Over the years, we've seen Graham Parker perform in various amalgamations, with such backing bands as the Figgs and the Rumour as well as solo acoustic, in intimate venues and loud rock clubs. Parker, the witty, acidic songwriter behind such classic tunes as "Local Girls," "Passion Is No Ordinary Word," "Protection," "Stupefaction," "You Can't Be Too Strong," and "Get Started. Start a Fire," among many others, will be playing a special set at the Rubin Museum of Art as part of the Naked Soul series. Parker, who has also written the excellent short-story collection CARP FISHING ON VALIUM, is a consummate entertainer who introduces his songs with biting commentary, self-deprecating humor, and sublime intelligence that is part Richard Thompson, part Robyn Hitchcock, but all GP. If you've never seen him before, take advantage of this splendid opportunity to see one of music's finest in what he is promising will be quite a unique show. As he describes it: "Where spirituality and sacrilege rub shoulders and get on very well. Yes, the prospect of this totally unplugged gig in the most unusual setting has me digging deep for material that even the GP stalwarts will be delighted with. Or confused. The thematic opportunities have blown my mind. This will be a real one of a kind!" As a bonus, admission to the Rubin is free on Friday nights from 7:00 to 10:00, so after the concert, you should check out such exhibits as "The Red Book of C. G. Jung," "Victorious Ones: Jain Images of Perfection," "From the Land of the Gods: Art of the Kathmandu Valley," and "Mandala: The Perfect Circle." It should be fascinating to see how Parker blends in the Rubin's surroundings into his set.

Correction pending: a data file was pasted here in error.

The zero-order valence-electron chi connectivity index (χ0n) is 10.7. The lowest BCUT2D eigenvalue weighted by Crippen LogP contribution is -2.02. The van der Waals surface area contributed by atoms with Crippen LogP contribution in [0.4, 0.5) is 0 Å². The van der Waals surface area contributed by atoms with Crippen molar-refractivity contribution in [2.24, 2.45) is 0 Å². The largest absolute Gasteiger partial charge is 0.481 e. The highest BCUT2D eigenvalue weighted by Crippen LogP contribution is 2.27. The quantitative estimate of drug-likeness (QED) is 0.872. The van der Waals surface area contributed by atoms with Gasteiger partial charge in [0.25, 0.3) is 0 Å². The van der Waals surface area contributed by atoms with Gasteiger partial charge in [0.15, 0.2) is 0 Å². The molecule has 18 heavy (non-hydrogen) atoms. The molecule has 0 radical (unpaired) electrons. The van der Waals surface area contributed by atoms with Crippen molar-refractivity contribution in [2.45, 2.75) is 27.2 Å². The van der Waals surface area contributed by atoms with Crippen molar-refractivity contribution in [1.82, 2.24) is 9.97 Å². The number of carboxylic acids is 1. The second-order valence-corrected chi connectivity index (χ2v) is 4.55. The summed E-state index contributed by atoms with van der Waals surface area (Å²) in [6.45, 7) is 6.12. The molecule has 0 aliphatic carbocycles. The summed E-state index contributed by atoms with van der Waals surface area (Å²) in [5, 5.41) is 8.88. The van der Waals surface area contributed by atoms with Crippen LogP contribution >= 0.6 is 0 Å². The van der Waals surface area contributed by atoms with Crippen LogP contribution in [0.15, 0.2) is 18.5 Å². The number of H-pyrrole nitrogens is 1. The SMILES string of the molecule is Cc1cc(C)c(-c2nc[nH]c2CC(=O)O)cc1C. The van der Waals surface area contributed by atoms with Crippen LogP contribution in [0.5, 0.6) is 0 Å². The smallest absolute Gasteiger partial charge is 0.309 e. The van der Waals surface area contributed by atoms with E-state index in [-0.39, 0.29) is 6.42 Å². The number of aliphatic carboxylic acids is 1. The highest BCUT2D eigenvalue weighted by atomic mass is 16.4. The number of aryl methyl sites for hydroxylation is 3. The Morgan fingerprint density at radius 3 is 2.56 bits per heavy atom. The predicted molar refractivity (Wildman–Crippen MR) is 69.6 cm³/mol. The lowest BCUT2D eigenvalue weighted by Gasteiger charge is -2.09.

update: As promised, Parker played a one-of-a-kind set at the Rubin, integrating slides of Himalayan art on view in the museum with songs and stories referencing life and death, heaven and hell, and reincarnation and religion. He boldly spoke about his lack of faith while throwing in such relevant terms as karma, meditation, transcendence, Buddha, bodhisattva, and enlightenment. In fact, at one point he talked about how he used to live on Eighteenth St., with a view of the corner where the Rubin now stands. He related how, when the building was being gutted and turned into Barney’s, he and his friends would wait for the huge rats to dash out at late-night passersby, as Parker and his fellow partiers high-fived, tossed back another, and inhaled, noting that that was the closest he’s probably ever come to enlightenment. He reached deep into his songbook, eschewing familiar hits for such rarely played tunes as “Evil,” “Pollinate,” “Carp Fishing on Valium,” “Museum of Stupidity,” “I Don’t Know,” “Last Stop Is Nowhere,” and the outrageously funny “Syphilis & Religion.” He debuted two songs from his upcoming album, including “You’re Not Where You Think You Are,” and covered Johnny Nash’s appropriate “There Are More Questions than Answers.” He also played “God’s Big Chess Game,” a song by his alter ego, YouTube “sensation” Tex Skerball. Titled “Sacred and Profane” – and yes, there were plenty of profanities, with Parker begging donors not to blame the museum for his language – the performance was perhaps the best researched and curated show we have ever seen, especially for such a one-time-only site-specific event, something that can never be duplicated. After the show, despite Parker’s cynical stance on all religions, including Buddhism, Rubin museum producer Tim McHenry still presented the ribald musician with a kata, a traditional sign of respect, which Parker gladly accepted.